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Roundtable: Our favorite First Second books

It’s hard to believe, but it has been five years since First Second burst on the graphic novel scene with a lineup that included Lewis Trondheim’s A.L.I.E.E.E.N., Grady Klein’s The Lost Colony, Emmanuel Guibert and Joann Sfar’s Sardine in Outer Space, and Sfar’s Vampire Loves.

That fall they really got on the map with Gene Luen Yang’s American Born Chinese, which was recognized not only within the comics community, with an Eisner Award, but in the larger book community as well: It was nominated for a National Book Award (the first graphic novel to be so recognized) and it won a Michael L. Printz Award for young adult literature.

Five years later, First Second is well established as a publisher of quality graphic novels, particularly—but not exclusively—for young readers, and we thought it would be appropriate to have a little birthday celebration for them. We’re kicking it off with a roundtable about our favorite First Second books, and we will be celebrating with reviews of First Second books and interviews with First Second creators all week long. So let’s get to it. What is your favorite First Second book?

Scott Robins: Such a hard question to answer considering there are so many great First Second books! I would have to say that my favorite is Vampire Loves by Joann Sfar. It’s charming, quirky and pulls on the heartstrings, plus it’s a unique take on the vampire theme. Little Vampire is probably my next favorite, also by Sfar. Written for younger audience, this book has all of the edgy wit and charm of Vampire Loves and doesn’t dumb things down for the little ones. At the same time, it remains completely kid appropriate. I think it’s great that First Second has become a home for so many great European creators and books—and I’m sure there’s still a wealth of material out there that’s just waiting to be snatched up by Mark Siegel and his team.

Kate Dacey: My favorite is Sarah Varon’s Robot Dreams, a wordless comic about a dog who builds himself an android sidekick, only to lose his friend after an ill-advised trip to the beach. (Robots and salt water don’t mix, apparently.) It’s a lovely metaphor for the kind of intense friendships that many of us experience at various points in our lives: we bare our souls, share our passions, and feel deeply linked to someone for a brief period of time, then savor the memory of that connection long after the friendship has ended. If I had a nine- or ten-year-old daughter who was just beginning to experience how fragile friendships can be, I’d hand her a copy of this book, in part because Varon shows us how the dog and his robot friend make peace with what happened to them. It’s honest and sad, but hopeful, too.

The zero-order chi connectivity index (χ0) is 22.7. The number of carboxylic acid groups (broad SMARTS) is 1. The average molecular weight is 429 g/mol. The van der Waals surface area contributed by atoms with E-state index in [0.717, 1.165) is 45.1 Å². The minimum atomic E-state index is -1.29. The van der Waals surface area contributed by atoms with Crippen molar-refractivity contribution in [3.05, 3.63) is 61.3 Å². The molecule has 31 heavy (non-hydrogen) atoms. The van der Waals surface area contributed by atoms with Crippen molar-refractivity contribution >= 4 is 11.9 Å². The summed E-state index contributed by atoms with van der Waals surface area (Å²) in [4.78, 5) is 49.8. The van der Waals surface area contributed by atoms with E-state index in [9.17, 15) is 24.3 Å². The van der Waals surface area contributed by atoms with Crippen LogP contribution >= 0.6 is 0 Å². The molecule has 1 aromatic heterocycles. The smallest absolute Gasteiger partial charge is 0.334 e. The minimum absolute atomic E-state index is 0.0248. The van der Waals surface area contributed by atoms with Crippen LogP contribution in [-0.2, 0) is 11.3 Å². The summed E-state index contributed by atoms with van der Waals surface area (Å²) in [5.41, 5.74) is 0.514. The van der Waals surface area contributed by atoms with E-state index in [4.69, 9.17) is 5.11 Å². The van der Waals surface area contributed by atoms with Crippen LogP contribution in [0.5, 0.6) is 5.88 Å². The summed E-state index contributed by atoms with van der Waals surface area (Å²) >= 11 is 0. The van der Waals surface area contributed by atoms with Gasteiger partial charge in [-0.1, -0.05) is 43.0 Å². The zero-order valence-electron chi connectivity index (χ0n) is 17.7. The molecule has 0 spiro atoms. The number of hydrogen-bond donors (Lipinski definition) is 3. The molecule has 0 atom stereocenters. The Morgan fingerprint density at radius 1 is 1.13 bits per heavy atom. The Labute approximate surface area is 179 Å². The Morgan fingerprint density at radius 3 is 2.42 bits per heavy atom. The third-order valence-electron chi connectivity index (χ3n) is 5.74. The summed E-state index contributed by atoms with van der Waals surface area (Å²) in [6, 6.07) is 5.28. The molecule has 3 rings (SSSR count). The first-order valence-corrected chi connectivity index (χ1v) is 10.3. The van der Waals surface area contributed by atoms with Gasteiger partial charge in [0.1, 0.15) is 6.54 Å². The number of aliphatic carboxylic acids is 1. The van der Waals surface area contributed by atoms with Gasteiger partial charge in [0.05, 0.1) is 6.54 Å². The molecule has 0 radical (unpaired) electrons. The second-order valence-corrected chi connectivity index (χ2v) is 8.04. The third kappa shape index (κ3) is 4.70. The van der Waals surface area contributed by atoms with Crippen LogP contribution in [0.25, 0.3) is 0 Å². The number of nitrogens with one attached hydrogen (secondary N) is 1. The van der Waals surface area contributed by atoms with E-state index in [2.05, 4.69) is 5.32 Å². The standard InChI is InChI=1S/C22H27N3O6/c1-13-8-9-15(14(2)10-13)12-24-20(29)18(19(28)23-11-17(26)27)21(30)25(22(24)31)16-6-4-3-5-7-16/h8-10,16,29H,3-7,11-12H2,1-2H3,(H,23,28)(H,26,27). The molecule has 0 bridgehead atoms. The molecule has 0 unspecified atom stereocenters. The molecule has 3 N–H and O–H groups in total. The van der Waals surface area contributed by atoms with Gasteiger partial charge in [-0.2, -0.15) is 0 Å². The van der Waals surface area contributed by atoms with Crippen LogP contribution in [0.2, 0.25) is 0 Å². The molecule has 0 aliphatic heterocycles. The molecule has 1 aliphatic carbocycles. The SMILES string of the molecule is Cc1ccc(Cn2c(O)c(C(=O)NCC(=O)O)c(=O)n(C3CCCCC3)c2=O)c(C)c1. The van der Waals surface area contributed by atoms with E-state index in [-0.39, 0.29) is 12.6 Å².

Snow Wildsmith: Kate mentioned one of my two favorites, so I’ll tell you about the other: Three Shadows by Cyril Pedrosa. This moving allegory is about two parents who are trying to fight off the shadowy figures who have come for their son. Anyone who has ever suffered the loss of a child will understand their pain, terror, and desperation. I have never had to face that horrible prospect, but Pedrosa’s beautifully illustrated tale helped me understand the barest hint of what my best friends went through when they lost several babies through miscarriage.

Robin Brenner: My favorite First Second book depends a bit on who I’m talking to! One book I consistently recommend to educators and school librarians first, because I love it unabashedly, and second, because it’s a wonderful primary source for history, is George O’Connor’s adaptation Journey Into Mohawk Country. The actual (unabridged) diary is penned by Harmen Meyndertsz van den Bogaert in 1634, but O’Connor’s illustrations of his record are charming, illuminating, and carefully observed. O’Connor’s recent series on Greek mythology, The Olympians, is outstanding as well, but I always feel like Journey Into Mohawk Country deserves attention as one of the imprint earlier, worthy books.